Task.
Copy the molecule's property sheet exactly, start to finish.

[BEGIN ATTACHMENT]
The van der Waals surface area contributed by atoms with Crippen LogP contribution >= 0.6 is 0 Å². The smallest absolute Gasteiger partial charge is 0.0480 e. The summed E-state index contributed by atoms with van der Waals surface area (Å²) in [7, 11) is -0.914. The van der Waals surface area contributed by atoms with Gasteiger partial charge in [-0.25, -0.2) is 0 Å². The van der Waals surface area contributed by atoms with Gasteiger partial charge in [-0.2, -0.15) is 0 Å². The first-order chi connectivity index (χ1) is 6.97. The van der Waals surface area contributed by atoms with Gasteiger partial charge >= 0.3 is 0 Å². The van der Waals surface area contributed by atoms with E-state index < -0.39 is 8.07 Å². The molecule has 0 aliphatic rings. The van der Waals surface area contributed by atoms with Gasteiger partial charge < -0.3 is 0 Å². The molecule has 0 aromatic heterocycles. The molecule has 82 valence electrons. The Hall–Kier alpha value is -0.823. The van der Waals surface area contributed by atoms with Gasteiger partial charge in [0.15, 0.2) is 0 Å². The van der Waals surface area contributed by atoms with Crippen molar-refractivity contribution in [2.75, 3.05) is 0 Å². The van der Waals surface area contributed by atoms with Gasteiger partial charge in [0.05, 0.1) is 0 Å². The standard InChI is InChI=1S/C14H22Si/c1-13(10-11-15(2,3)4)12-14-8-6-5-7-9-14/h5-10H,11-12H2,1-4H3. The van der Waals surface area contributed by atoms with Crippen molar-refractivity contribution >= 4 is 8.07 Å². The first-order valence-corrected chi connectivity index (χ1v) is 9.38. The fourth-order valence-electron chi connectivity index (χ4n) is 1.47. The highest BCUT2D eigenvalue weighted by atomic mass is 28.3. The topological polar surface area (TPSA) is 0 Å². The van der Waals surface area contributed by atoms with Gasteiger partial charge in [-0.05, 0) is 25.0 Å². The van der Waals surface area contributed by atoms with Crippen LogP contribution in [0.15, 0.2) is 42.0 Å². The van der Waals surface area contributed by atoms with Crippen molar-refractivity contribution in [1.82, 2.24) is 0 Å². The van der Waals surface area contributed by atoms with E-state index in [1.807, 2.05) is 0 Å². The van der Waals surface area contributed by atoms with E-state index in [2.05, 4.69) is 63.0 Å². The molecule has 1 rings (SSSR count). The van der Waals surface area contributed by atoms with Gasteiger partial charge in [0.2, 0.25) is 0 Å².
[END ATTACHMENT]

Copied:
The van der Waals surface area contributed by atoms with Crippen LogP contribution >= 0.6 is 0 Å². The smallest absolute Gasteiger partial charge is 0.0480 e. The summed E-state index contributed by atoms with van der Waals surface area (Å²) in [7, 11) is -0.914. The van der Waals surface area contributed by atoms with Gasteiger partial charge in [-0.25, -0.2) is 0 Å². The van der Waals surface area contributed by atoms with Gasteiger partial charge in [-0.2, -0.15) is 0 Å². The first-order chi connectivity index (χ1) is 6.97. The van der Waals surface area contributed by atoms with Gasteiger partial charge >= 0.3 is 0 Å². The van der Waals surface area contributed by atoms with E-state index < -0.39 is 8.07 Å². The molecule has 0 aliphatic rings. The van der Waals surface area contributed by atoms with Gasteiger partial charge < -0.3 is 0 Å². The molecule has 0 aromatic heterocycles. The molecule has 82 valence electrons. The Hall–Kier alpha value is -0.823. The van der Waals surface area contributed by atoms with Gasteiger partial charge in [0.15, 0.2) is 0 Å². The van der Waals surface area contributed by atoms with Crippen molar-refractivity contribution in [2.75, 3.05) is 0 Å². The van der Waals surface area contributed by atoms with Gasteiger partial charge in [0.05, 0.1) is 0 Å². The standard InChI is InChI=1S/C14H22Si/c1-13(10-11-15(2,3)4)12-14-8-6-5-7-9-14/h5-10H,11-12H2,1-4H3. The van der Waals surface area contributed by atoms with Crippen molar-refractivity contribution >= 4 is 8.07 Å². The first-order valence-corrected chi connectivity index (χ1v) is 9.38. The fourth-order valence-electron chi connectivity index (χ4n) is 1.47. The highest BCUT2D eigenvalue weighted by atomic mass is 28.3. The topological polar surface area (TPSA) is 0 Å². The van der Waals surface area contributed by atoms with Gasteiger partial charge in [-0.05, 0) is 25.0 Å². The van der Waals surface area contributed by atoms with Crippen LogP contribution in [0.15, 0.2) is 42.0 Å². The van der Waals surface area contributed by atoms with Crippen molar-refractivity contribution in [1.82, 2.24) is 0 Å². The van der Waals surface area contributed by atoms with E-state index in [1.807, 2.05) is 0 Å². The van der Waals surface area contributed by atoms with E-state index in [2.05, 4.69) is 63.0 Å². The molecule has 1 rings (SSSR count). The van der Waals surface area contributed by atoms with Gasteiger partial charge in [0.2, 0.25) is 0 Å².